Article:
“I think we’ve done 10 regional championships together, and he’s been on at least four of my state championship crews,” said Kevin Joyce, a member of the Maine Principals’ Association baseball committee who worked the Class B game with Nelson. “He always had a smile on his face and was a great guy. This is a tough loss for all of us. Like myself, we wear many hats. I know he’s the assignor up there (with the Kennebec-Somerset association). For the state association that we all belong to, he’s been our secretary/treasurer for a good 20 years. We don’t know what we’re going to do (without him). He took care of everything.”

Off the field, Nelson was known by friends for being frugal with his money.

Chappy Nelson, left, helps a Bowdoin College football player with his equipment during a game. Nelson, a longtime equipment manager at Colby College and Bowdoin, died last week. He was 64. Photo provided by Bowdoin College

“He would find the best sale, he knew the best prices (on items),” St. Onge said. “He knew the best prices on gas. He knew the best prices on soda, he’d buy it in the cup.”

“We were down (in Georgia three weeks ago) at a convention and went over to see the Atlanta Braves,” Dumont added. “Through his networking with baseball, we were able to get to the VIP/hospitality section. Knowing Chap, every free item that came through the door to be able to take, he grabbed, whether it was Cracker Jacks, fruit cups or peanuts. Here we are, walking back to the hotel from the ballpark with bags and bags of food that he didn’t want to see thrown away, and I was like, ‘Chap, we don’t need three bags of Cracker Jacks, we’ll be all set.’ But that was Chap.”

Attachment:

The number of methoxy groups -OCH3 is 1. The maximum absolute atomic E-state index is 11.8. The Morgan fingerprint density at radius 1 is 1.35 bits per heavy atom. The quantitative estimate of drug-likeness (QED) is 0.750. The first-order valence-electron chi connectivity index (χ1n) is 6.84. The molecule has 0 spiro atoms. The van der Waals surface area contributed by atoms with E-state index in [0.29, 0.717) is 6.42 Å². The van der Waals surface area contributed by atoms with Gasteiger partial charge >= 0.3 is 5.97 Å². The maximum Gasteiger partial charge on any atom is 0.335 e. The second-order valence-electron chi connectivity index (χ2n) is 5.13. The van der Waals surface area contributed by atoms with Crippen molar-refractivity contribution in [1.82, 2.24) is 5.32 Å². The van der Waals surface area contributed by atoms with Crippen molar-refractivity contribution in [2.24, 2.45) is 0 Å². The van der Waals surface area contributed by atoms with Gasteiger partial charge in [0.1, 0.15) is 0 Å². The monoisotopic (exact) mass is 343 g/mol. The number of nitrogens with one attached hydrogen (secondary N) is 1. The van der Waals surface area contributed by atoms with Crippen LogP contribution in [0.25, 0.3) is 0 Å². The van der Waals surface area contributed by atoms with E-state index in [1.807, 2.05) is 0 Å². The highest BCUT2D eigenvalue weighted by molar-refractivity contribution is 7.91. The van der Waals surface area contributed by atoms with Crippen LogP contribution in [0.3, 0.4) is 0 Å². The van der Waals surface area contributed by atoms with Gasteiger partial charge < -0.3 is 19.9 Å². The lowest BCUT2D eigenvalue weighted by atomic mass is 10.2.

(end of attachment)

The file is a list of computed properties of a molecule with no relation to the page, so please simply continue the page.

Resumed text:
One of St. Onge’s favorite memories of Nelson was when they visited Charlotte, North Carolina to see mutual friend Steve Clifford, who at the time was the head coach of the NBA’s Charlotte Hornets. The trio became friends in their youth at the Pine Tree Basketball Camp, run by Whitmore and fellow Hall of Fame coach Dick Meader.

“Steve would always take us (to dinner) at the Capital Grille (in Charlotte), down the street from his apartment,” St. Onge said. “(One night), it’s a big bill. I told Chappy, we need to treat Steve this time, it’s our time (to pay). We get the bill and it’s about $400. I’ll never forget the look on Chappy’s face when he got that check. That was worth every penny of it, just to see his face. He paid it, but boy he didn’t like it.”

A memorial service for Nelson will be held at Colby on July 6 at 11 a.m.